Step 9: Bake for 10-12 minutes, until the surface is firm to the touch. You should probably stop opening the oven door while it bakes.
Step 10: Transfer baked sheets onto a wire rack and let cool. Go ahead and send out that text. Here Comes Honey Boo Boo should have a new episode as well.
Step 11: Since it was a vegan gingerbread house, it was a little bit softer than the regular recipe so I used a box for structural reinforcement. Cut out peaks to either side of your box using the flaps on opposing sides, and then tape down the rest of the flaps.
Step 12: Mix together all of the ingredients for the vegan royal icing. It doesn’t matter in what order. Don’t let anyone tell you that it does. It doesn’t.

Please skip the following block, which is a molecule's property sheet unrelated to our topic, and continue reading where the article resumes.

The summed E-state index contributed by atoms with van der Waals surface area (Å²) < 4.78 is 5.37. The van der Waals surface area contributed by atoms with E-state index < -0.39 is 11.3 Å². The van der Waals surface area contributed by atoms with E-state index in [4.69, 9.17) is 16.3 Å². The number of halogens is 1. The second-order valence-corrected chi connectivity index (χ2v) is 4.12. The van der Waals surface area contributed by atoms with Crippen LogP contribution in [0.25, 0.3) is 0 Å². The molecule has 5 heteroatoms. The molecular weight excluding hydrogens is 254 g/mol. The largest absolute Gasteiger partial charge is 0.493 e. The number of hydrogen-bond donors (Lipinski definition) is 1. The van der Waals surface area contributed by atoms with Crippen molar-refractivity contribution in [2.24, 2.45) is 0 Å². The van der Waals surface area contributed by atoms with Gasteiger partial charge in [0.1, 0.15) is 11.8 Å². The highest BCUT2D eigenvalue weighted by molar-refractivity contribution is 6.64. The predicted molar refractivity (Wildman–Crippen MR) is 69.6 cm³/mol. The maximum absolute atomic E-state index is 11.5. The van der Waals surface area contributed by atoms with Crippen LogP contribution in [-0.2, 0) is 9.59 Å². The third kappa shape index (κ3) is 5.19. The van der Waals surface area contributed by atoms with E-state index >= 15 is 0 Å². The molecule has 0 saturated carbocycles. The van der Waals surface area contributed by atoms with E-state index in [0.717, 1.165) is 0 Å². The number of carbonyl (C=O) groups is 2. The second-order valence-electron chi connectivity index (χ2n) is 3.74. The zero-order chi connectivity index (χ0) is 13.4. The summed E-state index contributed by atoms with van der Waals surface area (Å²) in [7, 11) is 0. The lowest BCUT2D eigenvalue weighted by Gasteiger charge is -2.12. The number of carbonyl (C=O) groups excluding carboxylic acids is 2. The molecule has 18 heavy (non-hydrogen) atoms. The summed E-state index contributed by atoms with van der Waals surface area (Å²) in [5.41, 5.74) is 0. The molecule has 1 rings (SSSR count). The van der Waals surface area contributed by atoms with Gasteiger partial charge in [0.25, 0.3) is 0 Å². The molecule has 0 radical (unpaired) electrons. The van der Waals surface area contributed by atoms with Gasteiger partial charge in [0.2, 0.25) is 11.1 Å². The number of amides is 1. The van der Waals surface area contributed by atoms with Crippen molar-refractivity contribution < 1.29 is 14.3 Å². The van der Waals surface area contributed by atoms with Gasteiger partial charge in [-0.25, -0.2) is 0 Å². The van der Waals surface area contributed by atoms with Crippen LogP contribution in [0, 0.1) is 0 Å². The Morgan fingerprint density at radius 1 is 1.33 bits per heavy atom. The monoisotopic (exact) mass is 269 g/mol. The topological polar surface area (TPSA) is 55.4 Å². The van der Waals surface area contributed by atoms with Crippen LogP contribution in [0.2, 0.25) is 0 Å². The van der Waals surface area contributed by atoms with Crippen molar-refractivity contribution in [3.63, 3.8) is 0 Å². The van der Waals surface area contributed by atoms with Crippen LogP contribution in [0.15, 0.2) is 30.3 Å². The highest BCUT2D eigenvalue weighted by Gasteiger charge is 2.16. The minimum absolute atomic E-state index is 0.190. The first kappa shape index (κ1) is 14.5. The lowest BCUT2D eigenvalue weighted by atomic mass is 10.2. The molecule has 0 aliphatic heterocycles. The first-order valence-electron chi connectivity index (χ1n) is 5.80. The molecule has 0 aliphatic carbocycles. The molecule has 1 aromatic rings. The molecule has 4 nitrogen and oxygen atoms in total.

Step 13: Using a brush, I adhered each panel of gingerbread to its corresponding area on the cardboard box.
Step 14: Cut out the cardboard roof, making sure to let it hang over the sides a bit.
Step 15: I later added graham crackers to the cardboard to make the roof shingles since it resembles the real stuff. But more importantly, I ran out of flour for the gingerbread recipe and was too lazy to go buy more.
Helpful Tip: Use a piping bag for thin beads of icing, use a brush for heavy duty adhesion.
Step 16: Start sorting through your candy/fruit/nuts. Again, I just use up random stuff in my pantry. Like the cranberries I bought two months prior from a cranberry bog because I was peer pressured into buying two gallons of the fruit by a beagle loving cranberry farmer.
Helpful Tip: I also decorated some of the individual sheets of graham crackers to use later as windows. To attach the windows to the house itself, I added icing to the backing and held it into place with toothpicks. Take out the toothpicks when the icing is hardened.